From infodoodads' 12 sites for foody foodness (which, I should mention, featured me), comes Medieval Recipe Translations. I know, I know. "But they didn't even have sous vide back then! What kind of barbaric cooking do you expect us to do?" It's fair. I understand. Still, how can you pass up a recipe for a frothy wine/ale drink called Caudell which, apparently, gets its froth from the egg whites that you cook in it… with, uh, saffron… Okay, maybe that wasn't the best example. The thing was that they knew what was important: fried dough. That's right, Crispels, or dough fried in oil and covered with honey have been around since the 14th century. When you eat fried dough at a Medieval Fair, it's not because they think you're just the sort of unhealthy person to only eat fried food at a fair; no, it's because it's historically accurate. It's also interesting to see how things evolved. For example, you can see from this Milk Qualing recipe that in the 15th century they knew that flour would thicken milk, but the roux had not yet been invented. So, if you're looking for a little food history, or if you want to have some manner of historically accurate medieval feast for your holiday dinner party, then the Medieval Recipe Translation page is obviously for you.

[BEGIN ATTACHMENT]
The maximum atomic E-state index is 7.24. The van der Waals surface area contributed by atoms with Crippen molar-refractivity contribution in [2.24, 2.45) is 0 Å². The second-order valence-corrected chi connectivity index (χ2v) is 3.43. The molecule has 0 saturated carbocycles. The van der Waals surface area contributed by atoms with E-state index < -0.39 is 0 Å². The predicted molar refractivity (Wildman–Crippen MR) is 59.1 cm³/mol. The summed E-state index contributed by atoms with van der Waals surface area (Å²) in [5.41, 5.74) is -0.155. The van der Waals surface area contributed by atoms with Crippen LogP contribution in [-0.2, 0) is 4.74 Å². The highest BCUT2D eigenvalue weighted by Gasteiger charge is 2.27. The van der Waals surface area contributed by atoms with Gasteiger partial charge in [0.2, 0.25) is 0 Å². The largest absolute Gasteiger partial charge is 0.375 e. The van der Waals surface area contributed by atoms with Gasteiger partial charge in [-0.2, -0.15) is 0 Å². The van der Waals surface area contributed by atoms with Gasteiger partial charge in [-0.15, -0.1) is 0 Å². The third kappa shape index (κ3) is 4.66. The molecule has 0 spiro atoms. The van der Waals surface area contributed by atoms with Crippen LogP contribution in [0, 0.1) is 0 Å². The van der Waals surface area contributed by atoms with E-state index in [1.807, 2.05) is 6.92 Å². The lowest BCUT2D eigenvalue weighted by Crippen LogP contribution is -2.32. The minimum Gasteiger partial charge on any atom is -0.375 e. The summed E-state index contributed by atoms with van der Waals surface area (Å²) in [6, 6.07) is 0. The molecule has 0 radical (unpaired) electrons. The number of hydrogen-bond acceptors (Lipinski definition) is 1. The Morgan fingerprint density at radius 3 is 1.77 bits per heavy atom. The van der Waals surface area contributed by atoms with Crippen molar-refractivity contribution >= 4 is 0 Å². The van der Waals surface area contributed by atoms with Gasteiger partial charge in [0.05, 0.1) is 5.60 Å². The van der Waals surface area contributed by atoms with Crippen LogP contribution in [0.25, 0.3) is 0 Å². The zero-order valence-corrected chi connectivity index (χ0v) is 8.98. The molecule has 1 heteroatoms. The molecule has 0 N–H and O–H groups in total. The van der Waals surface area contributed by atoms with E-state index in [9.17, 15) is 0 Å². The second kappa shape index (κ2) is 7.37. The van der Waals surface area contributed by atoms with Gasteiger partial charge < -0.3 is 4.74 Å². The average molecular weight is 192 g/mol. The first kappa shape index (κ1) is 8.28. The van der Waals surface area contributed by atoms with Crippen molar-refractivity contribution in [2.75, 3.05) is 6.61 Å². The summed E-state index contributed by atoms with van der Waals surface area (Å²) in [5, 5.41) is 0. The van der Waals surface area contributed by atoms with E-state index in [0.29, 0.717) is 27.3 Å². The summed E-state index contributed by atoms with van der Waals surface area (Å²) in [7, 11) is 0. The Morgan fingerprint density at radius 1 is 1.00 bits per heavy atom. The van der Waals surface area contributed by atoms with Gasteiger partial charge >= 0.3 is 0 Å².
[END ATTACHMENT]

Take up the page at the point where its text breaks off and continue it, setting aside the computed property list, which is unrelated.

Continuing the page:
Drinkhacker's Holiday drink guide

I discovered via FoodVu's twitter feed that there is 2008 Holiday Drink Gift Guide from Drinkhacker. It's an interesting collection of drink options of various types (Bourbon, Scotch, Absinthe, Gin, Vodka, Rum, Tequila, Brandy, and a Liqueur). I am certainly intrigued by the Bourbon and Liqueur choices, and will probably have to get a bottle of each. As for my own recommendations, I suggest the St. Germain Elderflower Liqueur. It's a sweet liqueur with a lovely aroma. It pairs well with gin, sparkling wine, and citrus. It's also mentioned as an optional drink in the guide, but I think it's a must have for any drink cabinet.